The Door

thedoor

I’m sure before you had a child that was born with a critical illness, you knew of your local Children’s Hospital, but you didn’t really know about it.  You’ve probably said to yourself, “I’m glad we have it, I just hope we never have to use it.”  For you that wish didn’t come true and ushered in a reality that you never expected.

Like all of us, you’ve made many trips to and from these hospitals and walked through the same set of doors over and over: rain or shine, sleet or snow, holiday or humdrum Wednesday.  As we left our – hopefully – last surgery with Nolan, I started to really think on the significance of the front door of the hospital.

The Door can lead to our greatest fears, but also our greatest hope.  There have been way too many times where I’ve had to walk from the parking garage to these doors, and every step closer makes me more scared and more nervous.  Because on the other side of The Door is something scary for my son, something unknown, something painful, but something necessary.  But also on the other side of those doors is a team of people who have the professional training to give your kid a shot at a full life.  This door also leads the way back home…it says “we made it.”  The Door leads to thanksgiving…to joy…to peace.

The Door also leads to suffering. And before you think I’m getting too heavy, just let me say that I believe we don’t talk about suffering enough when it comes to healthcare.  Because it makes us uncomfortable and carries a negative connotation.  But like it or not, this is the reality of what occurs every single day at a hospital: innocent kids given a diagnosis they don’t deserve, losing time on a childhood that should be free of pain and fear.  There are parents who walk through those doors everyday consumed with thoughts like: is he going to make it? How am I going to pay for this? How long? How much more can I do? What about work? And on and on and on.  They suffer, too.

Healthcare workers: you have such a power within your hands to impact suffering.  Sure, if my son hurts you give him something for it.  If I’m cold, you give me a blanket.  That’s what’s considered inherent suffering.  It’s tied to the thing we’re here for.  But what else?  There’s another type of suffering called avoidable suffering and preventing/reducing this takes a lot of effort and isn’t something you learned in school.  What does this look like?  It’s the worker(s) that walk past the lost parents in the hallway, because “I’m too busy right now.”  It’s the worker that doesn’t make eye contact.  It’s the one who talks down to people.  It’s the one who won’t realize that the hospital isn’t quite home for a sick kid, and won’t go beyond the scope of their job description to make that better.  It’s the worker who operates off of a checklist instead of a heartbeat.  It’s the one who sees a parent as “pushy” or “snappy” without realizing that we…are…suffering.  Once you realize that and try to put yourself in our shoes, it will drastically change the way healthcare is delivered.  Because human connection and empathy are a powerful way to help heal.  I know you didn’t get into healthcare for checklists, productivity reports, and to spend half the day scouring the building for the last working med pump.  When you empathize and see suffering for what it is, you will reconnect with the reason you got into this business.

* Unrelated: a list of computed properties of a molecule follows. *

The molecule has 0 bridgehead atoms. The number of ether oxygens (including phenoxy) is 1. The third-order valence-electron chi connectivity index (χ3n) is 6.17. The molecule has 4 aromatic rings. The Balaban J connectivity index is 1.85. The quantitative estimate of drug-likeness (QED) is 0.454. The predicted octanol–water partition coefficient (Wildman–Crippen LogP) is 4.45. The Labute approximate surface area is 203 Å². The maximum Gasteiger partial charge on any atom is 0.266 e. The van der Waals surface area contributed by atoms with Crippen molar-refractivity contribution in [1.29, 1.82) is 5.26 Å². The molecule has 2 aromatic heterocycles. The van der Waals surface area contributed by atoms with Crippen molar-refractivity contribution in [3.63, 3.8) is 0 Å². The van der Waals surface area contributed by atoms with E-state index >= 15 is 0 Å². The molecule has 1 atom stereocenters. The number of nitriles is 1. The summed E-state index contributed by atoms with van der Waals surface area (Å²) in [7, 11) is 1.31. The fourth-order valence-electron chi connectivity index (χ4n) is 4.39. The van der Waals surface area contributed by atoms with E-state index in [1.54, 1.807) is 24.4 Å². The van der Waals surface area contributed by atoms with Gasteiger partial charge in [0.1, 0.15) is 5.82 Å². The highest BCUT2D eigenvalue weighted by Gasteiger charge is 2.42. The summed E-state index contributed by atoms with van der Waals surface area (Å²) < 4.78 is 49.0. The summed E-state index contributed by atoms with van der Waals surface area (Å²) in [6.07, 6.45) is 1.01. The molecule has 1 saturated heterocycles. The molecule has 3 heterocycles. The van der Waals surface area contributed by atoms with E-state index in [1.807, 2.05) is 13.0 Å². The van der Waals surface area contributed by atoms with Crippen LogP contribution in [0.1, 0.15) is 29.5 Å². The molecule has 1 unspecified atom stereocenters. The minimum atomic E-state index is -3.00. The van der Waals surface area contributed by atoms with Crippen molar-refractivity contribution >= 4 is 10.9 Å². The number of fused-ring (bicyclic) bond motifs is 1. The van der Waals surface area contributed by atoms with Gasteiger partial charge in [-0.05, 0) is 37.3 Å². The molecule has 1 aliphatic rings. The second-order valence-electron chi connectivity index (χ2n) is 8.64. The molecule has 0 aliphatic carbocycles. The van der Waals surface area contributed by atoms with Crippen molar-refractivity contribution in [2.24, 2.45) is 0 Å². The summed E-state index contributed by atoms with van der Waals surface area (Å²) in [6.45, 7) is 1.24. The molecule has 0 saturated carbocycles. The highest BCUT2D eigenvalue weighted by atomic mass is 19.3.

What about those who walk back out the doors and re-enter their lives?  To friends and family: you play a crucial part in alleviating suffering, too!  Please realize that while the surgery was a success, and the prognosis is good, we’re going back into a world that’s forever changed.  There might be medications to give, multiple appointments, tube feeds, endless stops at the pharmacy, loss of work, increase in stress, and a new schedule that basically says we can’t hang out like we used to.  We want nothing more than to go back to that, but this is our new reality.  And it’s really, really hard sometimes.  And we need you.  Don’t stop inviting us to stuff: one day we’ll surprise you and say yes.  Don’t stop asking how you can help, even if you don’t know what you’re doing.  Realize that while we might wear a smile, it’s not always that way in our minds.  We’re always going to worry about the future, that’s just how it is.  So text your friend, send a card, cook them a meal…just let them know they’re loved.  And try to understand what it would be like for you if the rug was suddenly pulled out from under you and you’re left to put it back together.  And I also can’t let this paragraph end without saying that unfortunately there are people who walk through The Door empty-handed forever.  I cannot imagine the pain these families face. Please be there with love and patience and kindness.  If it was you, you’d want the same.

The Door is a place of great heaviness, but there are things we can all do for those who are currently standing at The Door.  If we realize they have fears and are suffering, we can surely do things – through compassion and empathy – to give them the power of hope and joy.  They can walk into the hospital knowing they’ll be treated like family.  And they’ll walk out knowing they are truly loved.

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About Chris Perez

My name is Chris aka HLHS Dad: I’m married with 3 sons. I love photography and the New York Yankees. I’m an admitted pizza snob and amateur balloon animal maker. Every now and then you can catch me being serious…but most of the time I’m quoting random commercials or lines from Pee Wee’s Big Adventure.

Posted on September 28, 2016, in life and tagged , , , , , , , . Bookmark the permalink. 4 Comments.

  1. Another great post, Chris. Thanks for sharing. 🙂

  2. Caroline friedly

    So true. Thank you. X

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